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Dr. Robert D. Weaver

Dr. Jennifer Zienkowski-Zubel


Why does my heel hurt?
After Wearing Flip-Flops All Summer, Students Head Back to School with Painful Feet
Cut Yourself Walking Barefoot? It's More Serious Than You Realize
Flip-Flops Tied to Surge in Teenage Heel Pain
I've Got This Lump on My Foot-What Could It Be?
Foot Pain Ruining Your Golf Swing?
Got Gout? Holiday Season Triggers Painful Toes
6 Tips to Protect Your Kids in Fall Sports
Soccer Season: Prime Time for Foot and Ankle Injuries
Taking a Vacation? Make It Easy on Your Feet
Are Your Feet Ready for Spring?
Tips for Healthy Feet & Ankles During Winter Sports
Is Your Foot Fracture an Early Sign of Osteoporosis?

Why does my heel hurt?
November 2019

woman runner massaging painful heel

One of the most common questions we are asked by our patients is, "Why does my heel hurt?"

While there can be many reasons for heel pain, we categorize heel pain into four major causes: plantar fasciitis, Achilles tendonitis, bursitis and nerve pain. Diagnosing the specific issue depends on the exact location of the pain and how the pain affects the mechanical movement of the leg.

The most common cause of the heel pain is plantar fasciitis, which is an inflammation of the band of tissue (the plantar fascia) that extends from the heel to the toes. When patients suffer from this ailment, the fascia becomes irritated and then inflamed, resulting in heel pain or pain in the arch of the foot. Plantar fascia pain is a tell-tale sign there are mechanical issues going on in how the foot works. We typically treat plantar fasciitis first with nonsurgical strategies, such as stretching exercises; rest; shoe pads and footwear modifications; orthotic devices; night splints and injection therapy. While most patients respond well to conservative treatments, some require surgery to correct the problem.

Achilles tendonitis, or the inflammation of the Achilles tendon, can also be a cause of heel pain. We often see this "overuse" condition in our athletic patients who play high-impact sports, such as basketball or tennis. They often have a sudden increase of repetitive activity involving the Achilles tendon, which puts too much stress on the tendon too quickly, leading to microinjuries of the tendon. To treat Achilles tendonitis, we often immobilize the foot with a walking boot or cast; and also use physical therapy, orthotics and ice to help repair the tendon. If the tendon is severely damaged or if nonsurgical treatments don't work, surgery may be necessary.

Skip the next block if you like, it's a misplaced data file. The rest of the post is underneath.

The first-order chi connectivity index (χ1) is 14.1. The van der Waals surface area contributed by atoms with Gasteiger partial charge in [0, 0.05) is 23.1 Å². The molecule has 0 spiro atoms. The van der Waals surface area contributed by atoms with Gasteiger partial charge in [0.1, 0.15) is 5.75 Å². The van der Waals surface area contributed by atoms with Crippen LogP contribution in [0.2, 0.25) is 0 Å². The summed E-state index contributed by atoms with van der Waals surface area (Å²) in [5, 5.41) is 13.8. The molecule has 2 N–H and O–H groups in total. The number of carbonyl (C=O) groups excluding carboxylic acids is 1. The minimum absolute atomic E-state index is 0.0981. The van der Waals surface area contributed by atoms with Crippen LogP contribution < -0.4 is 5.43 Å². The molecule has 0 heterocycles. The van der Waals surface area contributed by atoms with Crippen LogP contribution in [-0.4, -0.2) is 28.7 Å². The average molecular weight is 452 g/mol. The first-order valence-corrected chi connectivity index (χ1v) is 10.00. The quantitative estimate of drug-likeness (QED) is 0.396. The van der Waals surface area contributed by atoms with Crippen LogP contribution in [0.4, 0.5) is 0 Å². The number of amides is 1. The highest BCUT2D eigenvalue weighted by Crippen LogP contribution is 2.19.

Another cause of heel pain commonly seen is bursitis, where the "fat pad" of the heel exhibits redness and swelling from inflammation of the small fluid-filled sac inside the heel, called the bursa. The bursa, which protects the heel from friction, can become inflamed from repetitive motion or irritation from shoes. In the case of bursitis, the heel and the toes are most often affected. Treatment may include resting the foot, ice and anti-inflammatory drug therapy, padding and corticosteroid injections to reduce the inflammation and relieve pain. Surgery may be necessary if conservative methods do not provide relief. Finally, a somewhat less common cause of heel pain is nerve pain. When the nerves are involved, it feels more like a burning or electrical pain shooting or radiating down the foot from the heel, typically toward the toes. A patient will often tell me their heel "burns." There are medications that may help with nerve pain, but in this instance, the patient tends to need nerve decompression surgery, a procedure to help "untrap" the nerve causing the pain. Whatever your heel pain, please call our office, 440-442-3113, for proper diagnosis. We are here to help!